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    Hotel chain works hard to increase profits

    Category: Scotland Business News — Mark on January 14, 2013

    Macdonald Hotels, which operates 45 hotels throughout the whole of the UK, saw its turnover increase by two per cent, amounting to £139.5 million in the year to March. This prompted a three per cent climb in its operating profits, which totalled £13.7 million for the period.

    Eager to congratulate the group’s staff for its hard work throughout the year, the CEO for the firm, David Guile, said:

    “We have achieved these results despite the increasing cost pressures on our business such as utility prices, national minimum wage, food costs and a staggering £360,000 of additional ‘tax’ on our energy consumption paid to the government in respect of the Carbon Reduction Commitment.”

    The year has also seen significant investments being made too, with nearly £8 million being spent on refurbishments and updates to its computer systems. Guile went on to say:

    “We have continued to invest in our people, our IT and web infrastructure and our hotels. We are now seeing the benefits of this strategy, not only in our results, but also in continuing to improve the quality of our customer experience.”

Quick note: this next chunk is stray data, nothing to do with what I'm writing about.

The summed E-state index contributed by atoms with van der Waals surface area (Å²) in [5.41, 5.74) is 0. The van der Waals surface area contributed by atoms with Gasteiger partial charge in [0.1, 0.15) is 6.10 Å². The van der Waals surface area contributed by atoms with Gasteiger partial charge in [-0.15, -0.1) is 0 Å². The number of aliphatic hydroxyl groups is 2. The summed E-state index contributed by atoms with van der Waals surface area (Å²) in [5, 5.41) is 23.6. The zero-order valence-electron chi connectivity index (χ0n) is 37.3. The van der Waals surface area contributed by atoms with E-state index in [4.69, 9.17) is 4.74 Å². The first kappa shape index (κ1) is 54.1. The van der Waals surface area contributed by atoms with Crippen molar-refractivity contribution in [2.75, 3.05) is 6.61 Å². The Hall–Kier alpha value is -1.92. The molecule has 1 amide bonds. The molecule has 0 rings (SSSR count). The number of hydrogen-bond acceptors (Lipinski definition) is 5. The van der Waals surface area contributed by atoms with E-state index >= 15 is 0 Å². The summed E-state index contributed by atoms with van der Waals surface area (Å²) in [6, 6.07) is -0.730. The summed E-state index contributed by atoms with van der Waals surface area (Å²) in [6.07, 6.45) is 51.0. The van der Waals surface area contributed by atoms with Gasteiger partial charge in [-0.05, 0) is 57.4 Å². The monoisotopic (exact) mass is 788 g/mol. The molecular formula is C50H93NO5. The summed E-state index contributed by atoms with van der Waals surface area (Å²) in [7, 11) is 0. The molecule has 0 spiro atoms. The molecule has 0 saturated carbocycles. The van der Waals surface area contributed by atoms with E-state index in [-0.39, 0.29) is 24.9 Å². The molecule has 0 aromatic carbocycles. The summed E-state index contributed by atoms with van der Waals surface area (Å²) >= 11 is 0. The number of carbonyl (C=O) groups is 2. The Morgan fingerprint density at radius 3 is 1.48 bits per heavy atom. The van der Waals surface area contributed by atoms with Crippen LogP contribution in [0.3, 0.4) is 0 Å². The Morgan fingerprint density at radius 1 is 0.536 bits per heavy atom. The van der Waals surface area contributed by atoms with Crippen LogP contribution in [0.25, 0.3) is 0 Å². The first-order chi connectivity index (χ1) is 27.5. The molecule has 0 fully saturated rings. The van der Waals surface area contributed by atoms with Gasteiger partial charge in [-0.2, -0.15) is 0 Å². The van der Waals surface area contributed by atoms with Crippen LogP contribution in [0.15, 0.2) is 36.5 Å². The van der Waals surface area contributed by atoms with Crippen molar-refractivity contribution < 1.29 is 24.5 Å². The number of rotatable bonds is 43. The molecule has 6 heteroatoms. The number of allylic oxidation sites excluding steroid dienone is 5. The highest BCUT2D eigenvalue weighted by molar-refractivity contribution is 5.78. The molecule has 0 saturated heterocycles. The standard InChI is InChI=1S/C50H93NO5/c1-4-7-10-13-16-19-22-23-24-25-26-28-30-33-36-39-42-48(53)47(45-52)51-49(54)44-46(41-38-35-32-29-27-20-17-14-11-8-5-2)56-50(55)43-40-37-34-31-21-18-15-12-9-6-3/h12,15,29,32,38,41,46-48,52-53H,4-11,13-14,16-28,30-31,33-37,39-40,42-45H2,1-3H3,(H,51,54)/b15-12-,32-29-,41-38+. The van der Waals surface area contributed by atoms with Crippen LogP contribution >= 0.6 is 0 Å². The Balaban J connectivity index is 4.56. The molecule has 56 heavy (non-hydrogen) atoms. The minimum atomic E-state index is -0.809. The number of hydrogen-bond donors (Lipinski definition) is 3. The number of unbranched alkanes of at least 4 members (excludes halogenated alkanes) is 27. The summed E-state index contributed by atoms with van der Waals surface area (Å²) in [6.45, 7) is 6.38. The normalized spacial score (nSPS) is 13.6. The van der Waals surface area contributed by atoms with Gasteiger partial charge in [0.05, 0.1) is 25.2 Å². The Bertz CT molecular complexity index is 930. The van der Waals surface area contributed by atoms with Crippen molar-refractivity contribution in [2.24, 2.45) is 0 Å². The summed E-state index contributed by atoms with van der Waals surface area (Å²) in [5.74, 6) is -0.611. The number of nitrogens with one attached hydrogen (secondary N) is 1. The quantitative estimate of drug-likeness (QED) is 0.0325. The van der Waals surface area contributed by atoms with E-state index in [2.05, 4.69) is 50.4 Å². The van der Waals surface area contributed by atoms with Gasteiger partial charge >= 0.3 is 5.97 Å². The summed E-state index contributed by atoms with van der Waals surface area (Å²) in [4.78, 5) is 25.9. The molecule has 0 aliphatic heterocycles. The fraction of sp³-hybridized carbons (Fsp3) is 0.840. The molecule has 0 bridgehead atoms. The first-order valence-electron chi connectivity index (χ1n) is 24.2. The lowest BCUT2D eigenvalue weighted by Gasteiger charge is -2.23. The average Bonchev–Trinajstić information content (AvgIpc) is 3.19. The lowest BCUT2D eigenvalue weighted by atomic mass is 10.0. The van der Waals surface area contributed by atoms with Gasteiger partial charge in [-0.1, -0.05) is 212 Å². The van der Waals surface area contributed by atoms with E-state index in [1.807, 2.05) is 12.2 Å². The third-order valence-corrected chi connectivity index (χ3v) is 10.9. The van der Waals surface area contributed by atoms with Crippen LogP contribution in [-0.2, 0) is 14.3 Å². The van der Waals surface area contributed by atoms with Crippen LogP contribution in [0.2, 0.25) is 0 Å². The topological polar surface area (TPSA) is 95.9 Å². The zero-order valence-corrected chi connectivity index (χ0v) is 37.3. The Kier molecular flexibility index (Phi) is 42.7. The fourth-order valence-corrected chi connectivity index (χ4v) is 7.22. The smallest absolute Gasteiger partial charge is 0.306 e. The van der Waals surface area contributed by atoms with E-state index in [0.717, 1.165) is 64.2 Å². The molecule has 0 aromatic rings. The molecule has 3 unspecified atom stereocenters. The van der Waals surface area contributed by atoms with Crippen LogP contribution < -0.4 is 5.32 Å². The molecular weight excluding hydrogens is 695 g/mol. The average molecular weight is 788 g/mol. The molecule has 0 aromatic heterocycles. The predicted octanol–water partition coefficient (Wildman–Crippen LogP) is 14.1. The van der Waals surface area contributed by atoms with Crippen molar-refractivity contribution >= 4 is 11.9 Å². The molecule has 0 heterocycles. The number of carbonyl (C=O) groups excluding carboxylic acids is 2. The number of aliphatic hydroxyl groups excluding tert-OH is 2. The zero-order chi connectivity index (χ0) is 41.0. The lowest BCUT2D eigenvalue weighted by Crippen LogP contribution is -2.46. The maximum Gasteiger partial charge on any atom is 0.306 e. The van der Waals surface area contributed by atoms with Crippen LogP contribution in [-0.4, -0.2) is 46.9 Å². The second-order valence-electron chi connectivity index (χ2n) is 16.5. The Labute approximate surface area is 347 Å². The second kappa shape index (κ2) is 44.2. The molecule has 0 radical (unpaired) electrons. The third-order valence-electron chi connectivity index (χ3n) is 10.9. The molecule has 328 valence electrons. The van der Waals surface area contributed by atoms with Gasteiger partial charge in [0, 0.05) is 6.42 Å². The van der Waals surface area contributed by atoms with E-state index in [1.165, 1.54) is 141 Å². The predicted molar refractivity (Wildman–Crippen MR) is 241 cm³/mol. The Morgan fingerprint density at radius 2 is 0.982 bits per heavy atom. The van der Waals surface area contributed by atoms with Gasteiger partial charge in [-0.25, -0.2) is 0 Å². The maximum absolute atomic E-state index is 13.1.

Much of its investment has come through debt facilities in place for a number of years. Due to expire in the autumn of 2013, the firm has said that discussions are ongoing to rework the deals.

    Similarly, many companies in the hospitality industry are moving away from debt facilities, preferring instead to boost cash flow through invoice discounting and factoring.

    With or without debt though, the firm believes it has a positive future despite challenging trading conditions.

    'Disclaimer: The information contained in these articles is of a general nature and no assurance of accuracy can be given. It is not a substitute for specific professional advice in your own circumstances. No action should be taken without consulting the detailed legislation or seeking professional advice. Therefore no responsibility for loss occasioned by any person acting or refraining from action as a consequence of the material can be accepted by the authors or the firm.

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